Blomberg Gives Clarity in the Translation Wars

Which is the best Bible translation to use? I know for many, answering that question can lead to quite a feud among believers, with some going so far as to question the salvation of those who don’t hold to their view on a particular translation. But for the most part, it actually comes down to preference. The KJV, NKJV, ESV, NIV and even the NLT are all acceptable translations.

This is the case made by Craig Blomberg, in his book Can We Still Believe the Bible? In his book, he shows that the Bible we have, is reliable and trustworthy, as long as it falls into one of these translations. The differences between the differing versions comes about because of the philosophies each group of translators used when they began their projects. Blomberg writes:

Put differently, once you set aside the KJV and the NJKV due to their idiosyncratic textual bases, you have three major options, each beautifully representing one of the three major translation philosophies. Every Bible translation aims at various degrees of (a) accurate renderings of the meaning of the original biblical documents and (b) fluency, clarity, and intelligibility for its readers.

What flows from these two choices is either an emphasis on (a) or (b) or a combination of the two. This leads to the NASB, ESV, and NRSV representing (a) in that these three are putting meaning ahead of clarity. The NLT, CEV, and GNB represent (b) putting clarity ahead of meaning. And the final group includes the NAB, NET, HCSB, CEB and NIV aiming at the optimal amount of meaning and clarity simultaneously.

From these philosophies comes the five leading translations which are the KJV, NKVJ, ESV, NLT and NIV. Blomberg also writes:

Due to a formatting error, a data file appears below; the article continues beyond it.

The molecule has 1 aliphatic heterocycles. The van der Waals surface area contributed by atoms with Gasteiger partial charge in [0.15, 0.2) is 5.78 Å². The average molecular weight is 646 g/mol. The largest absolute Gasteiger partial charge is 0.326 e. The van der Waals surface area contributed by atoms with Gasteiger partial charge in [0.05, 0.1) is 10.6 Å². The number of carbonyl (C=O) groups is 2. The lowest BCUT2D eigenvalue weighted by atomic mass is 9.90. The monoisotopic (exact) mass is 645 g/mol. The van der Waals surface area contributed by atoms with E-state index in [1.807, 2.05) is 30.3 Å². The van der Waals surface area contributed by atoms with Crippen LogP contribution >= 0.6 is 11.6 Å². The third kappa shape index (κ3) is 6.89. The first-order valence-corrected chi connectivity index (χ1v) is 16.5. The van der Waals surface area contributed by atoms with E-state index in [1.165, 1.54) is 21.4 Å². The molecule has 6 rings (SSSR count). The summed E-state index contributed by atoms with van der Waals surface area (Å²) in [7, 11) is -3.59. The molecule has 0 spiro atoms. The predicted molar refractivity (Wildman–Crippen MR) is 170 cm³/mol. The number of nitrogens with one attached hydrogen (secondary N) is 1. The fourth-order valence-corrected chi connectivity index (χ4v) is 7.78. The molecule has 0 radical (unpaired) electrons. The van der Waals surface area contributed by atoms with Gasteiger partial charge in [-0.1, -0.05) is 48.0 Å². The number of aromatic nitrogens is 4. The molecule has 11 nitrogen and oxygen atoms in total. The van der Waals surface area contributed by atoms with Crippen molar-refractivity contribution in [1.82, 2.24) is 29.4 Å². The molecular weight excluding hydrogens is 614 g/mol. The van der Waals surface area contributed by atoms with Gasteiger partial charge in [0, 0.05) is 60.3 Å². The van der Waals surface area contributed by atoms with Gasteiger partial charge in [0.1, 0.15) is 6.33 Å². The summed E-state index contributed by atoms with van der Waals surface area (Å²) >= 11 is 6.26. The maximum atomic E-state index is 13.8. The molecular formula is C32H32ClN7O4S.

In the foreseeable future for English translations, it would not be surprising if only five continue to vie for any sizable portions of the Bible market share; the KJV, because it is so venerable and has exercised so much influence in the English language over the last 400 years; the NKJV, because it is a much more readable version of the KJV; the NIV, because of its enormous popularity for the past thirty-five years; the NLT, because it has become the version of choice for those who want something that prioritizes clarity over literal translation and yet is eminently defensible as a legitimate way of translating the Hebrew and Greek; and the ESV, because of the huge advertising campaigns undertaken on its behalf, it usefulness as an essentially literal translation with some poetic elegance, and its use of the best textual basis available.

In fact, given the five options I just listed, it really comes down to what you are looking for when you pick out your version, although I still lean towards the ESV simply because it is a bit more readable than the NKJV I’m using and has “the best textual basis available.”

We must admit that all of these translations are good ones and God can use any one of them to bring us to the saving knowledge of Christ. He used an NIV in bringing me to know Him. But He could have just as easily used a New Living Translation.

What we must not do is try to make the claim that one version is better than the other based on the fact that one is “more literal” than the other. Blomberg makes a point of debunking this myth. He shows us this truth by giving us Phil. 2:6-8 in a literal translation:

who in form of God belonging not prize considered the to be equal to God, but himself emptied form of slave having taken in likeness of men becoming and scheme having been found as man humbled himself becoming obedient until death, death but of cross.

As you can see, not very readable and showing us that a version is not necessarily better because it is more or less literal.

All this to say, if you stick with one of these five versions, then more than likely, the translation you have is perfectly acceptable as long as you read it, believe it and obey it. Otherwise, this entire argument is moot.